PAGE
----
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Organic cotton: What is it, How it is produced and Benefits

Today we are here to talk about a topic that we find very interesting: how is recycled cotton produced? How do you turn a cotton garment back into a fibre from which to re-produce a fabric?

Sustainable fashion is a trend that is here to stay and more and more brands are striving to make the step towards sustainability.

Therefore is very important to distinguish between companies that really try and those who just want to give a false image of sustainability to sell more, you can take a look at our article about greenwashing and its examples.

But let's get to the point...

WHAT IS RECYCLED COTTON?

Recycled cotton can be defined as obtaining cotton fibres from cotton fabrics (either remnants or garments) that can be reused. It is also known as recovered or regenerated cotton. We can distinguish between two types of recycled cotton:

Pre-consumer recycled cotton

Its Cotton which is produced from scraps of fabric.

This means that when manufacturing a garment, that garment must be cut into its component parts, e.g. sleeves, front, back... When they are cut, there are scraps of fabric that are left over and cannot be reused, up to 20% of the total fabric ends up in the trash, it's an outrage, isn't it?

Well, pre-consumer recycled cotton manages to shred all those leftover scraps to turn them back into fabric.

Post-consumer recycled cotton

This cotton is produced from clothing that has reached the end of its useful life, such as jeans or 100% cotton T-shirts.

But now we have a problem, and that is that most of the recycled cotton that is produced is pre-consumer, and why? You may ask. Well, it turns out that the manufacturing process of post-consumer recycled cotton is very expensive due to two main problems:

  • The material from which the recycled cotton is made must be 100% cotton, which means that we must separate everything that is not cotton from the garment: labels, buttons, the collars of T-shirts, etc. It is a manual process that is very costly to carry out on a large scale.
  • On the other hand, there is an increasing tendency to use more and more synthetic fibres and to mix them with natural fibres such as cotton, making recycling impossible.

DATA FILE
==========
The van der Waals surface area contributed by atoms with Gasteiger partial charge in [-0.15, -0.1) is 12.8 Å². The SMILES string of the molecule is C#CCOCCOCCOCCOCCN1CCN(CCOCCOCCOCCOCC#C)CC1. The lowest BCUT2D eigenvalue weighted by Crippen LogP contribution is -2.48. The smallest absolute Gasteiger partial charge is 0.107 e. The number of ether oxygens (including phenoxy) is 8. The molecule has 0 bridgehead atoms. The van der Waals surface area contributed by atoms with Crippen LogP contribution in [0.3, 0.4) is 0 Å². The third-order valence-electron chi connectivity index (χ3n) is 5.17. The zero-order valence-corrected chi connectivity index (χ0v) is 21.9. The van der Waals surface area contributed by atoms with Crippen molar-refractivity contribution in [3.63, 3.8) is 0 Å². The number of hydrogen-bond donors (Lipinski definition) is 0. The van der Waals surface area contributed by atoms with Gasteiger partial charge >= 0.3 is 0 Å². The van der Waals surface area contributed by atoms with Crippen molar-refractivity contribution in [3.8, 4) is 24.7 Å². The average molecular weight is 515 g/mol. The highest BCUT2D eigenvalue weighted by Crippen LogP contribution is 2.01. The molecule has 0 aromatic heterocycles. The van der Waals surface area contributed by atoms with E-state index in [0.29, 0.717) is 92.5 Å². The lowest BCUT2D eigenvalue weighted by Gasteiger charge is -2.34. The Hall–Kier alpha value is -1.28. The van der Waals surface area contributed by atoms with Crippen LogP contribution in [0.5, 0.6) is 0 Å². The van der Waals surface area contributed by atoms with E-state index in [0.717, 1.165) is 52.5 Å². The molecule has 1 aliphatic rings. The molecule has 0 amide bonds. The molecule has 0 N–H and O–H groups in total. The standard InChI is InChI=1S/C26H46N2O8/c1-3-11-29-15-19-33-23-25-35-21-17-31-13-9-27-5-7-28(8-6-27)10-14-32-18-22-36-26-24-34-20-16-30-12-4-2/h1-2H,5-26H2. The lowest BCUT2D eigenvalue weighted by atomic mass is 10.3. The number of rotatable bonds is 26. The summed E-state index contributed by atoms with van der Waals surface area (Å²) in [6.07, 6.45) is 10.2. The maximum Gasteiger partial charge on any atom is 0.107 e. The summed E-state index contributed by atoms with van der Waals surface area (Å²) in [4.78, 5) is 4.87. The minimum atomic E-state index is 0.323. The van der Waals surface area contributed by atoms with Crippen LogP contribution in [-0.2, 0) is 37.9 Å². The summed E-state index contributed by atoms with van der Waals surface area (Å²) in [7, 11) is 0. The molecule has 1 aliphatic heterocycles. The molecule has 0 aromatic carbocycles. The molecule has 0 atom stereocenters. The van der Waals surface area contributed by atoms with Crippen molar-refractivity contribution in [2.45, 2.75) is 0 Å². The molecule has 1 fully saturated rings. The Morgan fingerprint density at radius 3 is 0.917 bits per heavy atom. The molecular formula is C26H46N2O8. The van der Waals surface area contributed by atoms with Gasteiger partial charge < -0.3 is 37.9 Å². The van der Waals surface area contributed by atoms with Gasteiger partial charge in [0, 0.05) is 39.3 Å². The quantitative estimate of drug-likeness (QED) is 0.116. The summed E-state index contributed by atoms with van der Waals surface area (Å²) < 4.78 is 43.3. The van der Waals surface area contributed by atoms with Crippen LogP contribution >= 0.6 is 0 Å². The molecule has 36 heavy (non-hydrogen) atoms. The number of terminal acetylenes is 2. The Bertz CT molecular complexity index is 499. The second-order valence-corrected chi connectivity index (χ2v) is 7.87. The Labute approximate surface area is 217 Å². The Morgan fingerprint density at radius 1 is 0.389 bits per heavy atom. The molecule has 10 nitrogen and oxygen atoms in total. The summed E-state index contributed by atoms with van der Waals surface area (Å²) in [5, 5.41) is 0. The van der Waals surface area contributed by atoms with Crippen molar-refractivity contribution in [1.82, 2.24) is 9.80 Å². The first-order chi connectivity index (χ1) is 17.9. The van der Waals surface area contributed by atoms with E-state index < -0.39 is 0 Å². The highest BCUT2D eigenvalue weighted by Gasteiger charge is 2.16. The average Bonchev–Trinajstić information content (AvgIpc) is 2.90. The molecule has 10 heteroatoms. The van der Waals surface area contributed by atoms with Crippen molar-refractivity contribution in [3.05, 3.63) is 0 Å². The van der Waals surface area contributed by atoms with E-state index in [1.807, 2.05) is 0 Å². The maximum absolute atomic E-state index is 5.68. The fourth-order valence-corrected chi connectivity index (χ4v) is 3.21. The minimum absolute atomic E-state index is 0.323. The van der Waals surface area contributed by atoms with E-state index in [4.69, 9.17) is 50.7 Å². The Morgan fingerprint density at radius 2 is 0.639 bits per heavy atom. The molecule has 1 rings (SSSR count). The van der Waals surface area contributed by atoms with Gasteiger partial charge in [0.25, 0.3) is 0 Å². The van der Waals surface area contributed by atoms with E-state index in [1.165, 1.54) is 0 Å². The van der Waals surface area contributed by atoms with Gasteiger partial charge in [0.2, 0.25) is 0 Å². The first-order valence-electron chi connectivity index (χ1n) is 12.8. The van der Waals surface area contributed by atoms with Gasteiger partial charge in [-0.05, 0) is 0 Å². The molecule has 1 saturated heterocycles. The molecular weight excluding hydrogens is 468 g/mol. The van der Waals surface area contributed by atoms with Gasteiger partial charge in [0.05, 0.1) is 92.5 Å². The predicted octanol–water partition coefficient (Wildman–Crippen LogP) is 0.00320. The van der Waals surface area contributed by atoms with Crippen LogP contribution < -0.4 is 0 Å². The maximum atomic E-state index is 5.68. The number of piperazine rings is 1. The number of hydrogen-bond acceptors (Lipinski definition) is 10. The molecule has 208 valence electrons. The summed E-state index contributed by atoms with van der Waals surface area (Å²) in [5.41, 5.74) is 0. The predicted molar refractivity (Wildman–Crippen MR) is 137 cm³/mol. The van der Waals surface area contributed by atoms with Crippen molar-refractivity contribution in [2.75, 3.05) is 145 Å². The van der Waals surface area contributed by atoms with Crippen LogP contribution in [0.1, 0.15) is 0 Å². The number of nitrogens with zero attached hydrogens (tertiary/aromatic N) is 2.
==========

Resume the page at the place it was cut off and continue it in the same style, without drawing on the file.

Recycled cotton production process 

First, the fabrics are separated by colour and then, through a mechanical process, they are shredded to be converted back into cotton fibres. This shredding process is harsh and puts the fibres under stress that can cause them to break and tangle. These cotton fibres can then be used to produce recycled cotton yarn again.

The quality of the fibre may not be of virgin cotton quality, as the uniformity and length of the fibres will be affected, thus limiting the end-use application.

Benefits and challenges of recycled cotton

  • Recycled cotton can be used for products such as insulation products, mops, rags, etc.
  • The savings in energy, water and dye are very large because we are using products that have already been created. On the other hand, we avoid producing the raw material again, thus avoiding deforestation and the wear and tear on the land that this entails.
  • Cotton, in order to produce higher quality fabrics such as textiles, must be blended with other fibres, so it cannot be infinitely recycled.
  • The production cost of recycled cotton is higher than that of virgin cottons, so it is up to us, as consumers, to choose these fibres over others and opt for more sustainable consumption.

Conclusion

In short, the use of recycled cotton in the manufacture of new garments is a sustainable option that more and more people are demanding, also due to the fact that organic cotton consumes a large amount of water for its production.

It is also a fact that it currently has to be blended with other fibres in order to produce new garments.

So in order to be able to produce fabrics with recycled cotton we must mix it with virgin cotton or polyester. At Clotsy we find the option of recycled polyester very interesting. Since we convert single-use plastics (which were apparently rubbish) into garments with a much longer useful life than that bottle or bag that you barely use for a few minutes.

In short, recycled cotton is a very interesting fabric that still has a lot of potential to be exploited and that we will see more and more in our daily lives. Whenever we can choose sustainable options we should opt for this type of material.

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